Along with the continuing population growth we experience an ever increasing demand on finite freshwater resources around the globe. To avoid a crisis, many countries must improve water efficiency, minimize pollution, manage supply and lessen demand.
As populations in developing countries grow, the demand on fresh water supplies will grow with them. Rising demands on limited and increasingly polluted water supplies has created deadly power struggles and fierce competition over the allocation and control of water resources needed to supply agricultural demands, domestic consumption and industrial growth.
Already 31 countries, including the United States experience chronic shortages of freshwater. Studies indicate that in less than 15 years, nearly 3 billion people, accounting for 35% of the worlds projected population, in over 48 countries will face similar conditions.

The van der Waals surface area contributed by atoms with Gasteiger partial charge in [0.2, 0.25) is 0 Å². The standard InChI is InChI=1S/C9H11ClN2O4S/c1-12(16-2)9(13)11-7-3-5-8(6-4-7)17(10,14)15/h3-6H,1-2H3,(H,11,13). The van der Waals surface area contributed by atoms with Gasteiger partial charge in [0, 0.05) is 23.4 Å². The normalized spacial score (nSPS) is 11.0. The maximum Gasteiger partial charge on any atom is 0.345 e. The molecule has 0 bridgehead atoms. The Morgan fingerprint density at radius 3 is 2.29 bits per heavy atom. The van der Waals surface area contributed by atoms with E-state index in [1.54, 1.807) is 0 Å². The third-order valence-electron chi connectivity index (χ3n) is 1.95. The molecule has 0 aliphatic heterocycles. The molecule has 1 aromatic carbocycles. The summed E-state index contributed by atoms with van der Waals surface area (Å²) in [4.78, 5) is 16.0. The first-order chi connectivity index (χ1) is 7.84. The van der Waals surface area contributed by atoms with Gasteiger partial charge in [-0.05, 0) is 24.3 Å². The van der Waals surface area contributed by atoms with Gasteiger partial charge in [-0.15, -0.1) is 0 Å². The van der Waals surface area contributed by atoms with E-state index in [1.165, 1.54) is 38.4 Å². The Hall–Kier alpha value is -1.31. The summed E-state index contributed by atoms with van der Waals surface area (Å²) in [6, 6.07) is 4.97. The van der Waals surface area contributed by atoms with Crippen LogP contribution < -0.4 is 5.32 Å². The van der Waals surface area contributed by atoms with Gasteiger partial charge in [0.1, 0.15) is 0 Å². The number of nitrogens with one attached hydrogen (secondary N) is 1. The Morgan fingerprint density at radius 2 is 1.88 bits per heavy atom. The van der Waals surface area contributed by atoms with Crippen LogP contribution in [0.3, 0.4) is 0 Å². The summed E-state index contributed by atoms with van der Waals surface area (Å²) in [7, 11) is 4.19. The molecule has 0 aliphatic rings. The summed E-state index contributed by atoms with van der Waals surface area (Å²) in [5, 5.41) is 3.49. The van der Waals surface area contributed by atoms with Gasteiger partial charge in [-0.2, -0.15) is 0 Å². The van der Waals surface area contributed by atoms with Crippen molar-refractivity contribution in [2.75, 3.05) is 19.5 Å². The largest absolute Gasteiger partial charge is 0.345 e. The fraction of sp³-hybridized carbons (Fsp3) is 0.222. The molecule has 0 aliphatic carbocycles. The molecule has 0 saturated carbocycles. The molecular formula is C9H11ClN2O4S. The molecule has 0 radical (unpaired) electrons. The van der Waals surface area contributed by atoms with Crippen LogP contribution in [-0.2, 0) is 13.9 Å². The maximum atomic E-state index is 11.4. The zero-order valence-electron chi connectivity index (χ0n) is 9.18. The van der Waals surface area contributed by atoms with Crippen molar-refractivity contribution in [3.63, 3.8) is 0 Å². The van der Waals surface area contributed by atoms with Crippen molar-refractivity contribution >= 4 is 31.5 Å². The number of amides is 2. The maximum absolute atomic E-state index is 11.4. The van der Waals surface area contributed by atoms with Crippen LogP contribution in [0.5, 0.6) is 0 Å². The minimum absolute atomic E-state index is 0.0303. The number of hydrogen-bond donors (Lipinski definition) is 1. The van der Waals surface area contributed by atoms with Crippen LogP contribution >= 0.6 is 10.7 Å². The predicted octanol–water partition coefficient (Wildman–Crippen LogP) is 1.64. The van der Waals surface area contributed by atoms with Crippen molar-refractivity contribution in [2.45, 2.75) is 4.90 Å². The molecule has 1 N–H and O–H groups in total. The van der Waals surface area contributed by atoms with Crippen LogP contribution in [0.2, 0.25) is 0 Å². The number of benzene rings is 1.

In much of the world polluted water, improper waste disposal, and poor water management cause serious public health problems. Water-related diseases kill millions of people every year. Millions more suffer from heath disorders and cancer caused by exposure to chemical and pharmaceutical toxins commonly found in municipal and private water supplies. Overuse, mismanagement and pollution of water resources are also taking a heavy toll on the environment and pose devastating risks to nature. For many species of life it is already too late.